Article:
11 4. Case study: Metropolitan Area of Lisbon Quinta da Fonte neighborhood Origin: - created under the Special Plan of Resedlement (PER), between 1996 and 1998, in response to the need to relocate popula6on living in slums situated along the CRIL (Circular regional Interior de Lisboa) and in other accesses near the Expo 98. Ethnic composikon: More than 500 houses, inhabited by families of different ethnic origins (African, Gypsies, and Portuguese);"ethnic" concentra6on at certain points of the neighborhood. 11

12 2.500 residents Around 150 to 200 Gypsies/Roma live today in Quinta da Fonte 12

13 4. Case study: Metropolitan Area of Lisbon Quinta da Fonte neighborhood 13

14 4. Case study: Metropolitan Area of Lisbon LocaKon Quinta da Fonte neighborhood - social and geographical isola6on: it is one of the neighborhoods with more difficult access to the city of Lisbon (30 minutes by public transport to Campo Grande); higher travel costs (price of normal travel by public transport EUR 3.25). Many people traveled without paying with a card or "borrowed". 14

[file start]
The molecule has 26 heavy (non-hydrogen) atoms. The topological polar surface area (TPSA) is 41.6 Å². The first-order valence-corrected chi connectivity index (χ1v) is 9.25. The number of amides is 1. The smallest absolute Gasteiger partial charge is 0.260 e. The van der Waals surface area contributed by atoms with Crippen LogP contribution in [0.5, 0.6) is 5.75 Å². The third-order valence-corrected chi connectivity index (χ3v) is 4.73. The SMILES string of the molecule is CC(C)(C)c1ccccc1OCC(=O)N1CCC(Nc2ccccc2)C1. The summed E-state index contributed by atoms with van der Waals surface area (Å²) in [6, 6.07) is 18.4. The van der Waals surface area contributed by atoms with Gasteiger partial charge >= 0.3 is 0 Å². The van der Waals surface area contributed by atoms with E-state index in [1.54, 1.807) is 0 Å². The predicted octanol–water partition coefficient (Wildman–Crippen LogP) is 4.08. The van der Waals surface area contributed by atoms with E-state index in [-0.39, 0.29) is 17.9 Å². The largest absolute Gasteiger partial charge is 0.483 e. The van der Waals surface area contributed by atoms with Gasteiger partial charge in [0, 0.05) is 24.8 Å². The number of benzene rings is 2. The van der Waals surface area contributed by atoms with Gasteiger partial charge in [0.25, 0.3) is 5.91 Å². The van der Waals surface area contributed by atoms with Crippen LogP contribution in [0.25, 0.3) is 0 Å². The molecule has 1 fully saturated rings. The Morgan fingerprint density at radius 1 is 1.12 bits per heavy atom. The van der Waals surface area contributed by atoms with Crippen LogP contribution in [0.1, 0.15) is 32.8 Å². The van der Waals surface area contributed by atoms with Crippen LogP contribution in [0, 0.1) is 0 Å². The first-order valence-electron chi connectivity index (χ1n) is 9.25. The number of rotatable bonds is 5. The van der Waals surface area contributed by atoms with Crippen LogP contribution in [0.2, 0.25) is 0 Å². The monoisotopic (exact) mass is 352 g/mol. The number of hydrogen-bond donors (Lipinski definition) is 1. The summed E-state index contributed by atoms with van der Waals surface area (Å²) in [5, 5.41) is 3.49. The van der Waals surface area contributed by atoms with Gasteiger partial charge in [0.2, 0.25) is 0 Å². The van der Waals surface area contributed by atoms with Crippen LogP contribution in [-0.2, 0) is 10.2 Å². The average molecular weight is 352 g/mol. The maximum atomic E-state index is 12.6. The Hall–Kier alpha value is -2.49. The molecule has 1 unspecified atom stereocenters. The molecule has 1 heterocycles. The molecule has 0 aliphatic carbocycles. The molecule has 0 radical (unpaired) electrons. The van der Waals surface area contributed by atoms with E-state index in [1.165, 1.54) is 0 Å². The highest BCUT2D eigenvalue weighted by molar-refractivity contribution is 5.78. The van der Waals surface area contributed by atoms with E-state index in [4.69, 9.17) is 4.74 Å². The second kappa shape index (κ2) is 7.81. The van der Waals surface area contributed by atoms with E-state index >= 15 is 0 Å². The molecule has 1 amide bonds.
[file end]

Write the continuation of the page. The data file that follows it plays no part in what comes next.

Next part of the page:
15 4. Case study: Metropolitan Area of Lisbon Quinta da Fonte neighborhood Media coverage of events: explosive reports & sensa6onalism Is part of the cartography of prohibited neighborhoods (Wacquant, 2004) Dras6c reduc6on in the number of Gypsies/Roma families in the territory in recent years mo6vated by the sense of insecurity. This popula6on reduc6on occurred aier some conflicts between Gypsies and "Africans" who were more visible to the outside from the shoo-ng case, very s6gma6zing event for the neighborhood and for those who live here. 15

16 The shoo6ng case, July,